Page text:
When Cindy arrived we quickly negotiated our orders - I couldn't ignore the rave reviews that Hayley gave the bibimbap ($13.90), while Cindy was intrigued by the tofu bulgogi ($17.50, served with rice, salad and seasonal fruit).


The bulgogi comes out in five dishes - you get some leafy greens and a couple of bits of fruit, a seasoned rice bowl (the staff checked in with us as to whether we wanted fish flakes and/or egg on top of the rice, so it's probably worth being clear that you're vego/vegan when you order), a little pan of saucy tofu, kim chi and pickled oniony bits. The tofu was grilled and coated in a sweet sauce with a bit of soy saltiness, served on a bed of cabbage, carrot and onion. Cindy was happy to enjoy it as it was, but I'd have added a dash of hot sauce or mixed it with the kim chi to give it a bit more zing.

Thankfully, the bibimbap is designed to be self-sauced to your satisfaction, so I could happily squeeze on as much of the house made chilli sauce as I wanted (hint: a lot).


The dish itself was excellent - a good mix of tofu, veggies and rice with a squishy egg yolk on top that you mush up and stir through everything else. The stone bowl is super hot and everything keeps on cooking while you eat, so the rice gets crunchier the longer you go on. It's not heavily flavoured - just a drizzle of a sweet soy sauce on the tofu - but the staff are clear that you're meant to self season (there's a mild sauce as well as the chilli, but I was never going to make that mistake).

Warra Warra is a good CBD restaurant to have in your kit bag: fresh and delicious food, a quiet and relaxed atmosphere and plenty of vego options. The prices are reasonable (although not as cheap as the various dumpling houses we usually fall back on in the city) and the service spot on. They do cheaper set dishes at lunchtime, when I think things are a bit more chaotic. We'll definitely be back - I'm keen to try the kim chi pancake ($14.50) and the veggie tofu with kim chi ($19.50).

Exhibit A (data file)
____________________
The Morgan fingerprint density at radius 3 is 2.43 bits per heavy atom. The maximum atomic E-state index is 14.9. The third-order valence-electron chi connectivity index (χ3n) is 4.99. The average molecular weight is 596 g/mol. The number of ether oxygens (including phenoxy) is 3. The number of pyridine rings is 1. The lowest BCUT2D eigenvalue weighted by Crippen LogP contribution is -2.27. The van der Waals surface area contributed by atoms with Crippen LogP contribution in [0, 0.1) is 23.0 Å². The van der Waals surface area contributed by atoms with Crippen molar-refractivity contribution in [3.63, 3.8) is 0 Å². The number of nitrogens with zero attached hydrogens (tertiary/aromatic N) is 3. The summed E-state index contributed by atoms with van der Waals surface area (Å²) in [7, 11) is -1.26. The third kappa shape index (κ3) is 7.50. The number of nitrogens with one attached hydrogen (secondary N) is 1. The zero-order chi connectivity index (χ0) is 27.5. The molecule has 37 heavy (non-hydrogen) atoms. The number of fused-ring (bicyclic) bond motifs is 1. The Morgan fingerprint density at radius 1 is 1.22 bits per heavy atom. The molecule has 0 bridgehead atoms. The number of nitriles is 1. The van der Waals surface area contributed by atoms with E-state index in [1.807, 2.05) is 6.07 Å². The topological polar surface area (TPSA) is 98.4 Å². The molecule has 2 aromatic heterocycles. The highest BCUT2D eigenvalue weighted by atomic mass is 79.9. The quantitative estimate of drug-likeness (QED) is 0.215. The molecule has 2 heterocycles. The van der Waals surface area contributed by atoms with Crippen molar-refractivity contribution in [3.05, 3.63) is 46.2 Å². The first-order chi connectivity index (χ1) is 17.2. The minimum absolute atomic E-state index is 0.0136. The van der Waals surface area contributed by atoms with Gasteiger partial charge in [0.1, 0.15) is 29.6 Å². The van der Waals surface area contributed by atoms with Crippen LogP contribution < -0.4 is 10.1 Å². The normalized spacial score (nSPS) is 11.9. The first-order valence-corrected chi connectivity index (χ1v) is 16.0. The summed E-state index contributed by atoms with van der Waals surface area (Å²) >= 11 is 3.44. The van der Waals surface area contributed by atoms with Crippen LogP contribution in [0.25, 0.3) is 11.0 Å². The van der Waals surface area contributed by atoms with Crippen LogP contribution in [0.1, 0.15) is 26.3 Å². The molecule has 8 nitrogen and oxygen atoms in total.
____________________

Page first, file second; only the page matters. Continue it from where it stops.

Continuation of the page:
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We were inspired to try Warra Warra by the write-up on Ballroom Blintz. There are more positive reviews on Mon's Adventures, Where Adles Eats, Blogs and Thoughts, new international students, The Food Society and Barley Blog, while The Weekly Foodie, Doughnut forget me! and Peach Water had more mixed experiences. 
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Warra Warra Korean Kitchen
Shops 19 & 20, Tivoli Arcade, 235-251 Bourke St, Melbourne
9662 2077
menu
http://warrawarrakitchen.com.au/

Accessibility: The entry is flat, but things are a bit crowded inside. The toilets are up a small step, are gendered and of standard dimension. You order at the table and pay at a high counter.

Thursday, April 03, 2014

Smith & Daughters III - Brunch Edition

March 30, 2014


I know, I know, this blog is in danger of needing a new name: something like 'Cindy and Michael go to Smith & Daughters' or 'Smith & Daughers R Us', but we really couldn't resist one more visit to suss out the weekend brunch options.